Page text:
Nurses need 'the right jobs, with the right skills, in the right places', says report
OECD countries urged to adopt three-point strategic approach to health workforces
A new report claims the next major challenge facing global health care is not how many nurses there are but what skills they have and where they should be working.
The Organisation for Economic Co-operation and Development (OECD) report – Health Workforce Policies: Right Jobs, Right Skills, Right Places – said that in 2013, 10.8 million nurses and 3.6 million doctors were employed in OECD countries including the UK, Portugal and South Korea.
Figures were up from 8.3 million and 2.9 million respectively in 2000 and signify ‘a record level’ according to the report’s authors.
They said countries should now reform their training and employment strategies to better respond to people’s changing health needs and reduce the reliance on health workers from developing countries.
The growth in the number of nurses has increased not only in countries like South Korea and Portugal which had relatively low numbers in 2000, but also in those who already had relatively high numbers, such as Switzerland, Norway and Denmark.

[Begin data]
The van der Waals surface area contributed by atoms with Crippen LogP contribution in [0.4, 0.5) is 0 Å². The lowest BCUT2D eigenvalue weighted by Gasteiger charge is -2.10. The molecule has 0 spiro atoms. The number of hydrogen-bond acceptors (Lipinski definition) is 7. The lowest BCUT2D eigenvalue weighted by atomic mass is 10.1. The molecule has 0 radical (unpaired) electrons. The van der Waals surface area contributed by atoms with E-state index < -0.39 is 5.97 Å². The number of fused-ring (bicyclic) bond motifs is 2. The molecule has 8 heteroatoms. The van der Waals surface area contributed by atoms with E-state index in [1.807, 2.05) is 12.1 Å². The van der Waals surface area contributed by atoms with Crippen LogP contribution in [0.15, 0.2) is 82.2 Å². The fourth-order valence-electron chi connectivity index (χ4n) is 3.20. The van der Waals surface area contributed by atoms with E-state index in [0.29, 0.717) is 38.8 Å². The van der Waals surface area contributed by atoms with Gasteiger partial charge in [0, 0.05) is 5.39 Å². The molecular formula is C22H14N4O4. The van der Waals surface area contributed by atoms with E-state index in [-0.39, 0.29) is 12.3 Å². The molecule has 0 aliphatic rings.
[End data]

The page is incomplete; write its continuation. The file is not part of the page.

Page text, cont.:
The report attributes this growth to a ‘substantial’ increase in student intakes in medical and nurse education, as well as the amount of immigration of medical professionals.
In 2013-14, 6% of all nurses had been trained outside of the countries they are working in, with large numbers coming from countries in Africa which already have severe shortages themselves.
OECD secretary-general Angel Gurría called for countries to ‘co-operate more’ to create strategic investments in a universal health workforce.
The report also highlights a mismatch of skills and jobs, with 40% of nurses reporting being under-skilled for some of the tasks required of them regularly but conversely a large number reporting being over-skilled.
It recommends all countries adopt a three-point policy strategy that aims to result in jobs being filled by the right people with the right skills, in the places they are needed most.
Read the report in full here